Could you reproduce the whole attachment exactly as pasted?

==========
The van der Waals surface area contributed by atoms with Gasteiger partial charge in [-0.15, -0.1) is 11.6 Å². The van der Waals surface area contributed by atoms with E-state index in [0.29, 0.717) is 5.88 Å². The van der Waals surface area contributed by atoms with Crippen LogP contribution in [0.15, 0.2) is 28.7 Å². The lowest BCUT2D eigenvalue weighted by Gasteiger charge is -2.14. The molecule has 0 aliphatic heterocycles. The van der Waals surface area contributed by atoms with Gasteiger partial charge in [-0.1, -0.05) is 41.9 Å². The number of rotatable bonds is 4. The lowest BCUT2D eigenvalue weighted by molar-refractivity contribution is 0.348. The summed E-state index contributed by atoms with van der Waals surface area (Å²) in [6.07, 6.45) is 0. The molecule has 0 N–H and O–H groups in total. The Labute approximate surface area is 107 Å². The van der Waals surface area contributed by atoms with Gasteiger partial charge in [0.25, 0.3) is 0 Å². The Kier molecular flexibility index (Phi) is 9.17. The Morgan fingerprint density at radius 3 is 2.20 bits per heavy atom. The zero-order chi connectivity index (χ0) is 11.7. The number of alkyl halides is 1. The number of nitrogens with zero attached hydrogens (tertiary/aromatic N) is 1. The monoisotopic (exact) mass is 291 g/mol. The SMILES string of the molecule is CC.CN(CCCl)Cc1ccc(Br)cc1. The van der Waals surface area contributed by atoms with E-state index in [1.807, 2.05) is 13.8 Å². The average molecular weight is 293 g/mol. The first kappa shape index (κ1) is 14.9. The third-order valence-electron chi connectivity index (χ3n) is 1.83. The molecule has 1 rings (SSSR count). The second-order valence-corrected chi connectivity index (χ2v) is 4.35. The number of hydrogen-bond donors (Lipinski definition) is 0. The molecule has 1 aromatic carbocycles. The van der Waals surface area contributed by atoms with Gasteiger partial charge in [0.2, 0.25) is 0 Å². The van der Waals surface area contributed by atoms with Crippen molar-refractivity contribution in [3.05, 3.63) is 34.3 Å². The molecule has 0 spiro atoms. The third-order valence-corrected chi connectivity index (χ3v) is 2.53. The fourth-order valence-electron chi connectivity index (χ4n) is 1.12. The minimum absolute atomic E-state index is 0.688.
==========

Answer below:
The van der Waals surface area contributed by atoms with Gasteiger partial charge in [-0.15, -0.1) is 11.6 Å². The van der Waals surface area contributed by atoms with E-state index in [0.29, 0.717) is 5.88 Å². The van der Waals surface area contributed by atoms with Crippen LogP contribution in [0.15, 0.2) is 28.7 Å². The lowest BCUT2D eigenvalue weighted by Gasteiger charge is -2.14. The molecule has 0 aliphatic heterocycles. The van der Waals surface area contributed by atoms with Gasteiger partial charge in [-0.1, -0.05) is 41.9 Å². The number of rotatable bonds is 4. The lowest BCUT2D eigenvalue weighted by molar-refractivity contribution is 0.348. The summed E-state index contributed by atoms with van der Waals surface area (Å²) in [6.07, 6.45) is 0. The molecule has 0 N–H and O–H groups in total. The Labute approximate surface area is 107 Å². The van der Waals surface area contributed by atoms with Gasteiger partial charge in [0.25, 0.3) is 0 Å². The Kier molecular flexibility index (Phi) is 9.17. The Morgan fingerprint density at radius 3 is 2.20 bits per heavy atom. The zero-order chi connectivity index (χ0) is 11.7. The number of alkyl halides is 1. The number of nitrogens with zero attached hydrogens (tertiary/aromatic N) is 1. The monoisotopic (exact) mass is 291 g/mol. The SMILES string of the molecule is CC.CN(CCCl)Cc1ccc(Br)cc1. The van der Waals surface area contributed by atoms with E-state index in [1.807, 2.05) is 13.8 Å². The average molecular weight is 293 g/mol. The first kappa shape index (κ1) is 14.9. The third-order valence-electron chi connectivity index (χ3n) is 1.83. The molecule has 1 rings (SSSR count). The second-order valence-corrected chi connectivity index (χ2v) is 4.35. The number of hydrogen-bond donors (Lipinski definition) is 0. The molecule has 1 aromatic carbocycles. The van der Waals surface area contributed by atoms with Gasteiger partial charge in [0.2, 0.25) is 0 Å². The van der Waals surface area contributed by atoms with Crippen molar-refractivity contribution in [3.05, 3.63) is 34.3 Å². The molecule has 0 spiro atoms. The third-order valence-corrected chi connectivity index (χ3v) is 2.53. The fourth-order valence-electron chi connectivity index (χ4n) is 1.12. The minimum absolute atomic E-state index is 0.688.